-Combined revenue deficit of the state governments rose from 0.1% of GDP in 2018-19 to 2% of GDP in 2020-21 because of the pandemic. This was in spite of a sharp squeeze in expenditure during the pandemic, especially on services, development, and welfare.

-It talks about the concerns raised by state governments about their fiscal position and disagreements about goods and services tax compensation in the light of this severe fiscal stress on state capitals.

-The report demands a special focus is on local body finances, and particularly urban local bodies and municipal corporations.

What does the RBI report say about local bodies?

The reports surveyed 141 municipal corporations and analyzed the budgets of the 20 largest ones. It was found that almost a quarter of municipalities have their revenue shrank by more than half. The RBI estimates that about a third of municipal corporations are “severely fiscally stressed.

Read here: Avenues of Resource Mobilization for Local Bodies to Combat COVID 19

This all will have a major impact on the development and welfare activities performed by the local bodies. The report demonstrates that the more fiscally stressed an urban area is, the worse it is performing in terms of the vaccination rollout.

What should be the way forward?

State-issued grants: Transfers from the upper tiers of government should be quicker and easier to access.

Institutional reforms: The municipal bond market should be a major focus for future financial sector reform.


Did poor government handling in Kerala cause 2018 floods? Yes, says CAG

Source: This post is based on the article “Did poor government handling in Kerala cause 2018 floods? Yes, says CAG” published in Down To Earth on 2nd Dec 2021.

What is the news?

A recent report by the Comptroller and Auditor General (CAG) has pointed out at the lapses in Kerala governments planning, capacity building, flood forecasting and dam management during 2018 state floods.

What are the key findings of the report?

Bureaucratic issues– The flood plains of Kerala had not been identified and restricted, and no large-scale flood hazard map was available in Kerala.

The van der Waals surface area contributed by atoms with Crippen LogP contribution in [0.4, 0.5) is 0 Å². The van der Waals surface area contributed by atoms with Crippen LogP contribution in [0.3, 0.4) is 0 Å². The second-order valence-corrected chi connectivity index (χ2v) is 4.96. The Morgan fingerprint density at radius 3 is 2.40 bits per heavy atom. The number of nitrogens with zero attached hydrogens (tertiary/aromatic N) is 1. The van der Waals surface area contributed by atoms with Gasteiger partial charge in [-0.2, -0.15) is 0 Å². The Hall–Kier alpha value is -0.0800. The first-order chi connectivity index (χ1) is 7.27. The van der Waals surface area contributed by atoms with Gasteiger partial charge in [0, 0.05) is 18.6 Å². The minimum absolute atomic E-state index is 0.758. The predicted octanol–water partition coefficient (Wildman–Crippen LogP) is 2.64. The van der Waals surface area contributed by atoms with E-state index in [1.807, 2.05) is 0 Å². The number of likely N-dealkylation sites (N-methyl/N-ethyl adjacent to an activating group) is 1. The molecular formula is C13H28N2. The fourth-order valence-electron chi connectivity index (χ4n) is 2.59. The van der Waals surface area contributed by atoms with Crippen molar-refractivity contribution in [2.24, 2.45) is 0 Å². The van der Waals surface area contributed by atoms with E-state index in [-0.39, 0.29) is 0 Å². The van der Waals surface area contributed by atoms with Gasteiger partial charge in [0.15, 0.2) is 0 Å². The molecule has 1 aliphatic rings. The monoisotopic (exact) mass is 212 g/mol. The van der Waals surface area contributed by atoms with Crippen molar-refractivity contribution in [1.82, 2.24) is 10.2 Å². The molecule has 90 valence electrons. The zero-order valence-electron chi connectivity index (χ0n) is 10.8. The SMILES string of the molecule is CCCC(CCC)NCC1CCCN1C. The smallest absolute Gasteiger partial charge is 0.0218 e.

-The susceptibility map developed by the Kerala Disaster Management Authority did not conform to Central Water Commission (CWC) criteria for flood-prone areas.

-The continuing encroachments on river beds obstructed water flow during floods.

Policy issues- Kerala State Water Policy 2008 was not as per the National Water Policy. It lacked provisions for effective flood control and flood management.

Kerala govt had also not submitted the list of reservoirs or areas where the CWC had to establish inflow forecasting stations.

Structural issues- Disaster Management Plan of 2016 has provisions for a “State Emergency Operations Centre“. This centre is to predict and issue early warnings on hazards. However, the system failed in 2019 to do so.

This was because it was dependent on the receipt of externally sourced real-time data, which is yet to be made available.

The airport authorities failed to construct a diversion canal to carry the ‘Chengalthodu waters’ into the Periyar river to avoid riverine flooding the resident population.

Issues with Dams- No dam in Kerala had an EAP (Emergency Action Plan) despite the direction from the NDMA to have it by 2009. Siltation in major dams was another matter of concern.

The dam managers should not have solely relied on the India Meteorological Department (IMD) prediction for dam management.

Human resource related issues– A full-time residential training institute for civil defence was established at Thrissur 5 years ago, but it had not served the intended purpose.

-Ineffectiveness of Aapda Mitra was seen due to the procedural delays that resulted in emergency   responder kits being handed out by December 2019.

What other reports says about Kerala floods?

IISc Bengaluru released a study that finds faults in managing the water levels in the Kerala dams, as the main reason that aggravated 2018 floods. Also, there were no warnings about the amount of water reaching the dams.

About Aapda Mitra scheme– It is a central sector scheme for training the volunteers in disaster response. NDMA is the implementing agency for this scheme.

About Emergency Action Plan(EAP)– It is a written document prepared by each dam operator. It contains plans to prevent or lessen the impact of the dam’s failure or apparent structure.


‘Top 1% captured over a third of wealth growth’: World Inequality Report

Source: This post is based on the article ‘Top 1% captured over a third of wealth growth’: World Inequality Reportpublished in Indian Express on 2nd December 2021.

What is the News?

The World Inequality Report 2022 has been released.

About World Inequality Report 2022 

The report has been produced by a team of world-leading economists. One of the co-authors is economist Thomas Piketty.